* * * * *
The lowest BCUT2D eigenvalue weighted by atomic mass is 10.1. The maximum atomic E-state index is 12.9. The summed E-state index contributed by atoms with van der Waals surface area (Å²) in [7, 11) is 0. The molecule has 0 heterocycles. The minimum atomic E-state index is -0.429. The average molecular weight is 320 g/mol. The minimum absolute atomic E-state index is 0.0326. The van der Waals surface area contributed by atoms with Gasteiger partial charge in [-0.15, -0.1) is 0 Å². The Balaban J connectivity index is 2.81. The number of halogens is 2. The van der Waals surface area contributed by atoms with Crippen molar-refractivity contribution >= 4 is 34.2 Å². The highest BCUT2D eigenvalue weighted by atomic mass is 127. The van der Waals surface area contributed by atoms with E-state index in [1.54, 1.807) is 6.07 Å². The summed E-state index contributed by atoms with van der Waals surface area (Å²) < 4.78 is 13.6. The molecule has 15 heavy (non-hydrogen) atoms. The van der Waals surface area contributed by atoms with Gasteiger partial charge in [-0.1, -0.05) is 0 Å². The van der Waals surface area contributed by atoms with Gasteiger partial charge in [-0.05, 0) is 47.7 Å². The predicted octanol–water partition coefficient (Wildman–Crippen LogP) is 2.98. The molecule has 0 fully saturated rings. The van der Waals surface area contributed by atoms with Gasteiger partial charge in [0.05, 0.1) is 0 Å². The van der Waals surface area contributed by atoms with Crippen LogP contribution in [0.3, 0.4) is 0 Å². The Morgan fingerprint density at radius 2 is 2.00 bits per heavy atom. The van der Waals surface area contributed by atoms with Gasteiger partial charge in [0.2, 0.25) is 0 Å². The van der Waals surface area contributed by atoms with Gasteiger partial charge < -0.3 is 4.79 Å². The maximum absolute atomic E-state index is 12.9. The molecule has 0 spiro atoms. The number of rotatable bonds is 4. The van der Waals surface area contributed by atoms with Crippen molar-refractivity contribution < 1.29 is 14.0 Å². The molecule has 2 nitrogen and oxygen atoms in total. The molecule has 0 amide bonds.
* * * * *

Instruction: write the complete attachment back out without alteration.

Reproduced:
The lowest BCUT2D eigenvalue weighted by atomic mass is 10.1. The maximum atomic E-state index is 12.9. The summed E-state index contributed by atoms with van der Waals surface area (Å²) in [7, 11) is 0. The molecule has 0 heterocycles. The minimum atomic E-state index is -0.429. The average molecular weight is 320 g/mol. The minimum absolute atomic E-state index is 0.0326. The van der Waals surface area contributed by atoms with Gasteiger partial charge in [-0.15, -0.1) is 0 Å². The Balaban J connectivity index is 2.81. The number of halogens is 2. The van der Waals surface area contributed by atoms with Crippen molar-refractivity contribution >= 4 is 34.2 Å². The highest BCUT2D eigenvalue weighted by atomic mass is 127. The van der Waals surface area contributed by atoms with E-state index in [1.54, 1.807) is 6.07 Å². The summed E-state index contributed by atoms with van der Waals surface area (Å²) < 4.78 is 13.6. The molecule has 15 heavy (non-hydrogen) atoms. The van der Waals surface area contributed by atoms with Gasteiger partial charge in [-0.1, -0.05) is 0 Å². The van der Waals surface area contributed by atoms with Gasteiger partial charge in [-0.05, 0) is 47.7 Å². The predicted octanol–water partition coefficient (Wildman–Crippen LogP) is 2.98. The molecule has 0 fully saturated rings. The van der Waals surface area contributed by atoms with Gasteiger partial charge in [0.05, 0.1) is 0 Å². The van der Waals surface area contributed by atoms with Crippen LogP contribution in [0.3, 0.4) is 0 Å². The Morgan fingerprint density at radius 2 is 2.00 bits per heavy atom. The van der Waals surface area contributed by atoms with Gasteiger partial charge in [0.2, 0.25) is 0 Å². The van der Waals surface area contributed by atoms with Gasteiger partial charge < -0.3 is 4.79 Å². The maximum absolute atomic E-state index is 12.9. The molecule has 0 spiro atoms. The number of rotatable bonds is 4. The van der Waals surface area contributed by atoms with Crippen molar-refractivity contribution < 1.29 is 14.0 Å². The molecule has 2 nitrogen and oxygen atoms in total. The molecule has 0 amide bonds.